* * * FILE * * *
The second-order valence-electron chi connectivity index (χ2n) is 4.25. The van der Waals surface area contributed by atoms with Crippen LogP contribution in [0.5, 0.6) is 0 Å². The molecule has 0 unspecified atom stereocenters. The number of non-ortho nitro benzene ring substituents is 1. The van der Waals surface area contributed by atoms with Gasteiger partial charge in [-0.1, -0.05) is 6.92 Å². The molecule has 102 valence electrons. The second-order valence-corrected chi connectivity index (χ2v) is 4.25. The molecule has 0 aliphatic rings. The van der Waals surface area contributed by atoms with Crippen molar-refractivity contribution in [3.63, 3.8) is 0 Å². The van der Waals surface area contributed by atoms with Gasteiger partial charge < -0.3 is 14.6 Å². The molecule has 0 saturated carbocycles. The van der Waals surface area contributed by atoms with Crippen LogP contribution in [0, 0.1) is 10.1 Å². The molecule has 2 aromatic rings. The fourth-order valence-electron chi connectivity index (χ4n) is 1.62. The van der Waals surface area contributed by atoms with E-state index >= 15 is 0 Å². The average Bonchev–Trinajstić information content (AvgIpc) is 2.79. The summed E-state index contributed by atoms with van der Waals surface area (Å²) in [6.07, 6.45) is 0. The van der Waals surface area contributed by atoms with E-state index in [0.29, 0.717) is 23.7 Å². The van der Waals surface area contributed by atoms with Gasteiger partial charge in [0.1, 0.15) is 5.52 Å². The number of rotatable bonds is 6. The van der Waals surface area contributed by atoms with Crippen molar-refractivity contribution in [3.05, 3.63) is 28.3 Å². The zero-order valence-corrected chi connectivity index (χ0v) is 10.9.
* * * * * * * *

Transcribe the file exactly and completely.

The second-order valence-electron chi connectivity index (χ2n) is 4.25. The van der Waals surface area contributed by atoms with Crippen LogP contribution in [0.5, 0.6) is 0 Å². The molecule has 0 unspecified atom stereocenters. The number of non-ortho nitro benzene ring substituents is 1. The van der Waals surface area contributed by atoms with Gasteiger partial charge in [-0.1, -0.05) is 6.92 Å². The molecule has 102 valence electrons. The second-order valence-corrected chi connectivity index (χ2v) is 4.25. The molecule has 0 aliphatic rings. The van der Waals surface area contributed by atoms with Crippen molar-refractivity contribution in [3.63, 3.8) is 0 Å². The van der Waals surface area contributed by atoms with Gasteiger partial charge < -0.3 is 14.6 Å². The molecule has 0 saturated carbocycles. The van der Waals surface area contributed by atoms with Crippen LogP contribution in [0, 0.1) is 10.1 Å². The molecule has 2 aromatic rings. The fourth-order valence-electron chi connectivity index (χ4n) is 1.62. The van der Waals surface area contributed by atoms with E-state index >= 15 is 0 Å². The average Bonchev–Trinajstić information content (AvgIpc) is 2.79. The summed E-state index contributed by atoms with van der Waals surface area (Å²) in [6.07, 6.45) is 0. The van der Waals surface area contributed by atoms with E-state index in [0.29, 0.717) is 23.7 Å². The van der Waals surface area contributed by atoms with Gasteiger partial charge in [0.1, 0.15) is 5.52 Å². The number of rotatable bonds is 6. The van der Waals surface area contributed by atoms with Crippen molar-refractivity contribution in [3.05, 3.63) is 28.3 Å². The zero-order valence-corrected chi connectivity index (χ0v) is 10.9.